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My big fat Greek real estate buying spree: Russian investors flock to Greek fire sale

By D. Sidney Potter
web posted June 13, 2016

"Hell is empty and all the devils are here."  Don't quote me on that, but it was either William Shakespeare or William Clinton who said that. 

All kidding aside, it was the former and is one of his most famous lines from The Tempest. And more particular, the second act of the infamous play that all mother-in-laws are modeled after.  The purpose of this prelude is not to demonstrate with the pen on how snarky this writer thinks he is, but to highlight an otherwise boring subject matter – home sales on the European continent, with a little bit more sizzle and snap!  Ergo, this writer wishes to emphasize the distasteful love/hate relationship – and the downright dichotomy that exists between the Russians and Greeks – and it's very direct relationship to single family home investor buying trends that have recently taken shape in Greece.

According to a recent tid bit of high brow journalism from CNN, in one of their typical 100 word news stories found online that masquerades as serious journalism – much the same way Anderson Cooper and Don Lemmon are the Walter Cronkite's and Edward B. Murrow's for the super awesome millennial generation – who act as if they invented the transistor radio (and sex).  The reason for the real estate stampede!  Well, according to CNN, "Brave investors are hunting for cheap island villas in Greece in the hopes that the crumbling economy will boost their bargaining power."

And according to Forbes in connection to real estate buying opportunities – a perennial news reporting agency if ever there was one, noted the following:

"The news from Greece over the past few years has been quite dire as the country is on the verge of bankruptcy. However, despite seemingly desperate economic conditions there is a real estate market where many properties are being purchased at a healthy rate – in particular purchases by Russian investors."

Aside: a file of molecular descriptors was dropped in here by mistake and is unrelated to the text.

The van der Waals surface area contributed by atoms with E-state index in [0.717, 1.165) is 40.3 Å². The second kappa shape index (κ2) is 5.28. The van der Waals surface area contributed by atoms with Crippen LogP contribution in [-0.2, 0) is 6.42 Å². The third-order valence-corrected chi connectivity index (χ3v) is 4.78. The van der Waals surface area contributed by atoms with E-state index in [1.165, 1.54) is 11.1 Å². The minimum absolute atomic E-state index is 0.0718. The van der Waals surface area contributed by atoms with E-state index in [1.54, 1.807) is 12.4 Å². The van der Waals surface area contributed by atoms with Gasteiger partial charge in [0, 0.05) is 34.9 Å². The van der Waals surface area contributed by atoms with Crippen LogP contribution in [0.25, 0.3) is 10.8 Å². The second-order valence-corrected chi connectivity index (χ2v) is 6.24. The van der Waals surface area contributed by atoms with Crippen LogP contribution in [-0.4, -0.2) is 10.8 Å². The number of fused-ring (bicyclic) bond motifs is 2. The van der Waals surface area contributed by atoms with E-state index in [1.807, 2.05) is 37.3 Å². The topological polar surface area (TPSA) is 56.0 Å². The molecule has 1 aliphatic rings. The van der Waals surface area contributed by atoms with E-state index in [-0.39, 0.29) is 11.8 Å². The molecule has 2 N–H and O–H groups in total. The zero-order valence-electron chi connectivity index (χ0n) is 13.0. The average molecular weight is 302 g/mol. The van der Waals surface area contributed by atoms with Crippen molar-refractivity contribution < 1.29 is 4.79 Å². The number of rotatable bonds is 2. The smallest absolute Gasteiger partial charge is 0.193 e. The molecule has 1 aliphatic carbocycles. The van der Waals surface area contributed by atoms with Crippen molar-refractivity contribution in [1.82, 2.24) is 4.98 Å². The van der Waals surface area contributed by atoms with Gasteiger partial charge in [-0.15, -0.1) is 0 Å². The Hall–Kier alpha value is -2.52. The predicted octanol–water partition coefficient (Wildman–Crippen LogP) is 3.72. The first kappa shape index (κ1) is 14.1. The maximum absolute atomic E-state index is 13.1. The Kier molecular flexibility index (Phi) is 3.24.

When you think of Russians' digging into their pockets to nab the pick of the liter for Greek luxury properties, you might view this as a match made in heaven.  Or if you were to stretch your imagination, it is what real estate brokers define as the perfect ‘supply and demand' equation. A motivated buyer – and an equally desperate and motivated seller – who could ask for anything more!  Almost like a crack addicted whore looking for her next high and a more than willing John willing to supply the juice. (Super sad, but super true).

Bottom line, most luxury home investors from other countries are very much concerned that investing in Greece is a losing proposition, given that the country will be eventually out of the Euro – even though they dodged a bullet on this last year.  However, the Russian investors have demonstrated a stronger inclination, at least according to the Forbes article, to put their money into the Greek real estate market irrespective of an imminent economic collapse.

Wherein Russia, always above board – who were at least implicitly honest enough to state to the world what their intentions where with Ukraine, but not before taking over parts of the country by fiat.  (Who needs enemies like these when they're conveniently situated next door along your border?). Russians', and by that, existentially meaning Vladimir Putin – who never meet a former USSR satellite country he didn't already dislike, likely looked upon their own dastardly deeds coupled with single family home purchases from their wealthy elite as a form of job creation in Greece. Without exception, this is a country who so desperately needed it – and still does.  Desperate times cause for desperate measures. ESR

D. Sidney Potter has worked in the real estate and mortgage industry since 1992 and is also a contributing writer to iReport (CNN), DigitalJournal and Newsvine.com (apart of MSNBC).

 

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